Dan Gardner

Andrew Coyne: Stephen Harper ignores fixed election date law and no one seems to care

Oh for the love of God, people, would you give it a rest? I have just ploughed through what I would conservatively estimate is the four hundredth column I have seen speculating on the date of the next election. The recipe is always the same. Here are the reasons many people think the election will be in the fall. However, here is why I, Pundit predict the prime minister will go in the spring. Or, in the alternative, the reverse. Season to taste.

Why this has become such an obsession with my fellow thumbsuckers is hard to fathom since, unless you are privy to the prime minister’s innermost thoughts, it is inherently unknowable. Mind, that’s true of the future generally, which is why such speculative pieces are usually pointless, not least since there are no consequences for being wrong — for by the time the future arrives to confound it the column will be, conveniently, in the past, never to be mentioned again. Or as Dan Gardner, author of Future Babble, puts it, “heads I win, tails you forget we made a bet.”

What’s interesting about all this election speculation, pointless as it is, is the underlying premise: that the date of the next election is in fact open to question. By law, that is not supposed to be the case. By law — An Act to amend the Canada Elections Act, S.C. 2007, c. 10 — the next election date is set in stone: October 19, 2015. So the real, unspoken premise is this: that the prime minister does not feel bound to follow the law — his own law, as it happens.

If the spirit and purpose of the law is utter meaninglessness — then what on earth was the point?

Not only does he not feel bound by it, but neither do the rest of us seem inclined to insist that he should. We have all somehow come to accept that it is perfectly normal, even acceptable, for the government — the government! — to disobey the law if it feels like it, as if the laws that are binding upon the rest of us were not binding upon the governments that pass them. This is surely an astonishing state of affairs, in a democracy, a measure not only of the corrupting effects of power but of how the rest of us have been corrupted along with it.

Experience, that is, has taught us to expect no better, and expecting no better, we can hardly be outraged to find our expectations are confirmed. Recall that this prime minister has once before defied his own legislation, in calling the election of October 14, 2008 — more than a year in advance of the date fixed in law. He paid no apparent price for it then. Why would he now? And if he expects to pay no price for it, why would he not consider it? Which being so, why would we not spend idle hours blithely speculating on whether the prime minister will or won’t obey the law, as if it were a game of chance?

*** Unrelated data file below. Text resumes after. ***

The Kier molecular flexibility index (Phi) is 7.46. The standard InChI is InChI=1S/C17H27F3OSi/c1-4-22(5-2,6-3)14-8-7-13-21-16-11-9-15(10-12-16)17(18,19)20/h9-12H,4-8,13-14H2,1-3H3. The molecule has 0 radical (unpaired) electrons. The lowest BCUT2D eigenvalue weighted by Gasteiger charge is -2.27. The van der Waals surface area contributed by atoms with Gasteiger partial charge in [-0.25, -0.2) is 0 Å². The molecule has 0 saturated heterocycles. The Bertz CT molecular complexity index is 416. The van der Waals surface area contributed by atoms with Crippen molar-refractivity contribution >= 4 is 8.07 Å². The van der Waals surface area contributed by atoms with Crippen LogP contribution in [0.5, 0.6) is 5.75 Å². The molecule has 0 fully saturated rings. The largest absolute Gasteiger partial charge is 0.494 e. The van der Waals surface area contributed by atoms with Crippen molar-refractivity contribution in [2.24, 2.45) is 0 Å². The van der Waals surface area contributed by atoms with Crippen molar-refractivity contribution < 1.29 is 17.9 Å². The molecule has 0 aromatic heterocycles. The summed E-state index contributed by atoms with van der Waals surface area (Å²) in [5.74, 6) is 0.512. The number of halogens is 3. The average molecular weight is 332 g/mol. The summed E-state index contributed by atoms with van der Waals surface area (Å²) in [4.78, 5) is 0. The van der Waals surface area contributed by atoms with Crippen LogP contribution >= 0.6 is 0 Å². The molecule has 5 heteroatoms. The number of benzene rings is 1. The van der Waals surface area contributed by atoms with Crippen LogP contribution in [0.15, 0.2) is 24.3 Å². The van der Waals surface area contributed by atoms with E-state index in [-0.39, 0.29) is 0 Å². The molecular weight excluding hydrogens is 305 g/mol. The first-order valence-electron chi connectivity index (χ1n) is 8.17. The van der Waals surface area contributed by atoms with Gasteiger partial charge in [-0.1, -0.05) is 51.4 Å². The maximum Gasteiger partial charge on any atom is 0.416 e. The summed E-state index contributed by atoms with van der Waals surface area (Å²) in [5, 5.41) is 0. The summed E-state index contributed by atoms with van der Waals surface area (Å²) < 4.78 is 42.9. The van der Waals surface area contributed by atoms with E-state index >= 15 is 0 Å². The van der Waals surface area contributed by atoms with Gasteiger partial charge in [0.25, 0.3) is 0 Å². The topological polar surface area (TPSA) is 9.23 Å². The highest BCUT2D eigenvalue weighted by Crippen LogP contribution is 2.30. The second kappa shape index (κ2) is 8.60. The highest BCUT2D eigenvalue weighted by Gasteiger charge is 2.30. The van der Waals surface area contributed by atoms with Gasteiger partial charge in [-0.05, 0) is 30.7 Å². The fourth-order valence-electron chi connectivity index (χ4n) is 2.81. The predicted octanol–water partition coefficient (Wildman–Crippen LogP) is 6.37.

Yes, yes, yes, I know: it’s not technically a breach of the law. It says right there in the Act: “Nothing in this section affects the powers of the Governor General, including the power to dissolve Parliament at the Governor General’s discretion.” And who advises the Governor General, which advice he is bound to accept? The prime minister, of course. So yes, in terms of the strict letter of the law, the prime minister is obliged to call an election on “the third Monday of October in the fourth calendar year following polling day for the last general election,” unless he isn’t.

But that wasn’t the way the law was sold. “Fixed election dates,” then Government House leader Rob Nicholson boasted at the time, “will improve the fairness of Canada’s electoral system by eliminating the ability of governing parties to manipulate the timing of elections for partisan advantage.” And it’s clearly not the spirit and purpose of the law. Or if it is — if the spirit and purpose of the law is utter meaninglessness — then what on earth was the point?

Critics of the law would no doubt agree. Constitutionally, they point out, the Governor General’s discretion cannot be constrained; that being true, the law cannot be binding on the government; and so long as the law cannot be enforced, it is an absurdity. But no law is perfectly binding. If a government no longer wishes to abide by it, it always has the power to repeal it, by act of Parliament.

Laws, then, are a kind of solemn undertaking. As an assurance of its good faith, the government puts its intentions in writing, in the knowledge that should it ever wish to be released from its pledge, it will have to ask Parliament to pass a new law, formally and publicly, and to accept whatever consequences follow. That is what we expect, or at any rate what we used to expect. And what is ultimately binding on the government is that expectation: the expectation of good faith. Or as it is sometimes put, “the honour of the Crown.”

We should not have to wonder whether the laws Parliament passes are of any worth or meaning, or whether the government we elect will seek refuge in fine print and Clintonian wordplay to wriggle out of them. We should not have to worry that our government is trying to con us. We are entitled to some expectation of good faith, and if we have lost even that then the implications are a lot worse than an untimely election call.

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